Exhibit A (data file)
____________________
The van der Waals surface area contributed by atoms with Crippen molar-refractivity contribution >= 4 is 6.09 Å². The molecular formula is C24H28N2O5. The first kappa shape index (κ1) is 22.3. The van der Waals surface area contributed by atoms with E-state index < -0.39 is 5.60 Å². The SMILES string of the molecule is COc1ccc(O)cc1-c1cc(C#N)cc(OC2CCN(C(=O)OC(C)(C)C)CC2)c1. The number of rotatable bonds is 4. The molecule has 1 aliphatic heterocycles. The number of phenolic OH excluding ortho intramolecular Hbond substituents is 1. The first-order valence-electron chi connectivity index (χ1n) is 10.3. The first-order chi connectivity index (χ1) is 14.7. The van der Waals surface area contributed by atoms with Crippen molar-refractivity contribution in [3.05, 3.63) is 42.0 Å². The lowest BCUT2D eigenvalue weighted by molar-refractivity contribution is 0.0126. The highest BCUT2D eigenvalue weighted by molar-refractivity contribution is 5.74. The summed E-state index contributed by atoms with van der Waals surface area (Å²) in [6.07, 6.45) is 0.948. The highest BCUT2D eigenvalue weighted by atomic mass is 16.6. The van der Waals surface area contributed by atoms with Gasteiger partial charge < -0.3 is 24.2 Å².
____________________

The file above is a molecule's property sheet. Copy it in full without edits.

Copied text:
The van der Waals surface area contributed by atoms with Crippen molar-refractivity contribution >= 4 is 6.09 Å². The molecular formula is C24H28N2O5. The first kappa shape index (κ1) is 22.3. The van der Waals surface area contributed by atoms with E-state index < -0.39 is 5.60 Å². The SMILES string of the molecule is COc1ccc(O)cc1-c1cc(C#N)cc(OC2CCN(C(=O)OC(C)(C)C)CC2)c1. The number of rotatable bonds is 4. The molecule has 1 aliphatic heterocycles. The number of phenolic OH excluding ortho intramolecular Hbond substituents is 1. The first-order valence-electron chi connectivity index (χ1n) is 10.3. The first-order chi connectivity index (χ1) is 14.7. The van der Waals surface area contributed by atoms with Crippen molar-refractivity contribution in [3.05, 3.63) is 42.0 Å². The lowest BCUT2D eigenvalue weighted by molar-refractivity contribution is 0.0126. The highest BCUT2D eigenvalue weighted by molar-refractivity contribution is 5.74. The summed E-state index contributed by atoms with van der Waals surface area (Å²) in [6.07, 6.45) is 0.948. The highest BCUT2D eigenvalue weighted by atomic mass is 16.6. The van der Waals surface area contributed by atoms with Gasteiger partial charge < -0.3 is 24.2 Å².